The 2022 Ford F-150 Lightning has officially started production at the company’s Rouge Electric Vehicle Center in Michigan and will apparently be getting some company at the Blue Oval City campus in Tennessee. On Tuesday, CEO Jim Farley said that the upcoming plant had been selected to produce a new model during a press event covering the official launch of the all-electric F-Series.
“It’s another truck,” he explained. “This is not our only truck. We said very clearly we want to be the leader in electric pickup trucks.”
Having manufactured a couple thousand already, Ford has stopped taking orders for the Lightning after citing high demand. It’s more or less what happened with the “Mustang” Mach-E. But the company is planning to sell 600,000 electric vehicles globally over the next two years and needs to expand its production capabilities for electric models. That’s where Blue Oval City comes into play.
Presumed to open in 2025, the facility will be jointly operated by Ford Motor Co. and South Korea’s SK Innovation. The site is said to include assembly lines, as well as a battery production plant and battery recycling center — resulting in an estimated 5,800 employees. Until Tuesday, the Lightning was the only vehicle Ford had confirmed for production.
Due to the focus of the event being on Ford’s expansion of the River Rouge Complex and all-electric F-150, Farley provided no details about the new truck that’s being planned for Blue Oval City. However, a spokesperson from the company was able to confirm that the EV will not be based on the F-Series. They also referenced it as a next-generation vehicle — presumably indicating it’ll be a redesigned version of an existing product. Considering that the Maverick is brand new and unlikely to be overhauled within the next three years, that really only leaves the mid-sized Ranger unless they misspoke and meant it would be totally novel.
But it’s hard to imagine yet another pickup joining Ford’s ranks, even with the CEO’s admission that Ford wants to be the leader in electric pickup trucks. With the F-Series already offered in a cornucopia of flavors, and the company providing smaller alternatives with the Maverick and Ranger, we would be surprised to see a wholly new product developed outside those sizing boundaries. It seems much more plausible for Ford to take an existing vehicle and set up its successive generation with the option to be fitted with battery packs and electric motors.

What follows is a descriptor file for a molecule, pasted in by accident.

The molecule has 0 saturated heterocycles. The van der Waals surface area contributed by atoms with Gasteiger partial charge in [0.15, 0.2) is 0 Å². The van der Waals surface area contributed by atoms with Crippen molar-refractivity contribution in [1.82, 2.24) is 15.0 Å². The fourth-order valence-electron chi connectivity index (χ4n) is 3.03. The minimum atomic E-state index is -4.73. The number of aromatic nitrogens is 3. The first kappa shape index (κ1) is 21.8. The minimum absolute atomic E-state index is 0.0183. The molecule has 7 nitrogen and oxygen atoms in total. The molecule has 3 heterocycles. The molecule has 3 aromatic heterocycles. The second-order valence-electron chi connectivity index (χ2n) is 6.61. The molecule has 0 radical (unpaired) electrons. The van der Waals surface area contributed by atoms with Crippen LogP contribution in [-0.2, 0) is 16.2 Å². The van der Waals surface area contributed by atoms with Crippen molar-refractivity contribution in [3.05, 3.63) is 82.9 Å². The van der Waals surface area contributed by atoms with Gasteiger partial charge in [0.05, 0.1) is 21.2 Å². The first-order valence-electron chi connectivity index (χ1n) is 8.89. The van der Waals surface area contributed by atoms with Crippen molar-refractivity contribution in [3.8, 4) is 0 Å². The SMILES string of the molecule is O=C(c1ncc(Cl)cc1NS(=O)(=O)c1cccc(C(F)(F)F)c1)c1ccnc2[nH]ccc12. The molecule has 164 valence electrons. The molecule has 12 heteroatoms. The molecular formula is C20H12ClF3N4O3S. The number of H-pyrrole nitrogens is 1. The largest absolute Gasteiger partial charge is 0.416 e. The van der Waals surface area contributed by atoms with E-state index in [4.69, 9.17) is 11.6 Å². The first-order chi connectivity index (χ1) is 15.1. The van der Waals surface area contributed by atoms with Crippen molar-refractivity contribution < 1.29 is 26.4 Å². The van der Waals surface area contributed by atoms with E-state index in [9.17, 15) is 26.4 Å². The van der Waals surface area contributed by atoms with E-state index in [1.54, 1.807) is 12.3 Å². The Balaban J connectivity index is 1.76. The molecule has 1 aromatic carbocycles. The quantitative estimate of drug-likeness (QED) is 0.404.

We’ve also previously heard from Ford’s European and Australian management heads that an electrified version of the Ranger (PHEV and/or BEV) was already in development. The speculative launch for that was rumored to be early 2025, which coincides with the completion of Blue Oval City. Europe is also approaching the launch of stringent Euro 7 regulations that will introduce an emissions-based road tax that will gradually increase penalties for combustion-driven vehicles. With the Ranger being Ford’s best-selling pickup for the region, it would be almost unimaginable that it would leave it as a combustion-only model.
Though concerns remain regarding the industry’s ability to produce EVs at a healthy pace. Despite there being lower demand for all-electric products in general, global supply chains have remained an issue. China, which represents over 60 percent of the world’s chemical processing and refining of critical battery minerals, has restricted trade and reduced output during its most recent round of COVID lockdowns. And there are concerns that future international conflicts could hamper already limited Western supplies. Demand for battery production is also at an all-time high, further driving up material costs during an inflationary period.
“The good news is there’s tremendous demand for our products but it is frustrating that we can’t build them in a timely fashion,” Executive Chairman Bill Ford told reporters. “Our team has done a great job of breaking bottlenecks but then new ones pop up and that’s just the world we’re in, unfortunately. We don’t want to lose those customers; we don’t want them to walk away and we’re doing everything we can to accommodate them.”
[Image: Ford Motor Co.]
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